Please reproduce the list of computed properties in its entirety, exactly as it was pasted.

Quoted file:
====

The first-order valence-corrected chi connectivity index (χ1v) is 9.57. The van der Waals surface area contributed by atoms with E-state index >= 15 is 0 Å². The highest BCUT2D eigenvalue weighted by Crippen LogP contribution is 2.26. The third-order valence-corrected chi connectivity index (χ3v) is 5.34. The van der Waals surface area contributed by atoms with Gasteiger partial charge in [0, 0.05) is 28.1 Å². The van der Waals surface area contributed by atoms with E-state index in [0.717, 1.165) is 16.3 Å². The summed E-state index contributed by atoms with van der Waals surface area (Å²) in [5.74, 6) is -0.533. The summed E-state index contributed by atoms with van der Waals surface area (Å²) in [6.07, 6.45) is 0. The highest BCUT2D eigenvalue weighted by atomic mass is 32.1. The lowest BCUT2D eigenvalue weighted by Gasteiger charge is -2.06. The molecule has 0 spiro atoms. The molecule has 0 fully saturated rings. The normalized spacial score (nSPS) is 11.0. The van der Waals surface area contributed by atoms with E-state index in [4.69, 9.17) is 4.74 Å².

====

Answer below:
The first-order valence-corrected chi connectivity index (χ1v) is 9.57. The van der Waals surface area contributed by atoms with E-state index >= 15 is 0 Å². The highest BCUT2D eigenvalue weighted by Crippen LogP contribution is 2.26. The third-order valence-corrected chi connectivity index (χ3v) is 5.34. The van der Waals surface area contributed by atoms with Gasteiger partial charge in [0, 0.05) is 28.1 Å². The van der Waals surface area contributed by atoms with E-state index in [0.717, 1.165) is 16.3 Å². The summed E-state index contributed by atoms with van der Waals surface area (Å²) in [5.74, 6) is -0.533. The summed E-state index contributed by atoms with van der Waals surface area (Å²) in [6.07, 6.45) is 0. The highest BCUT2D eigenvalue weighted by atomic mass is 32.1. The lowest BCUT2D eigenvalue weighted by Gasteiger charge is -2.06. The molecule has 0 spiro atoms. The molecule has 0 fully saturated rings. The normalized spacial score (nSPS) is 11.0. The van der Waals surface area contributed by atoms with E-state index in [4.69, 9.17) is 4.74 Å².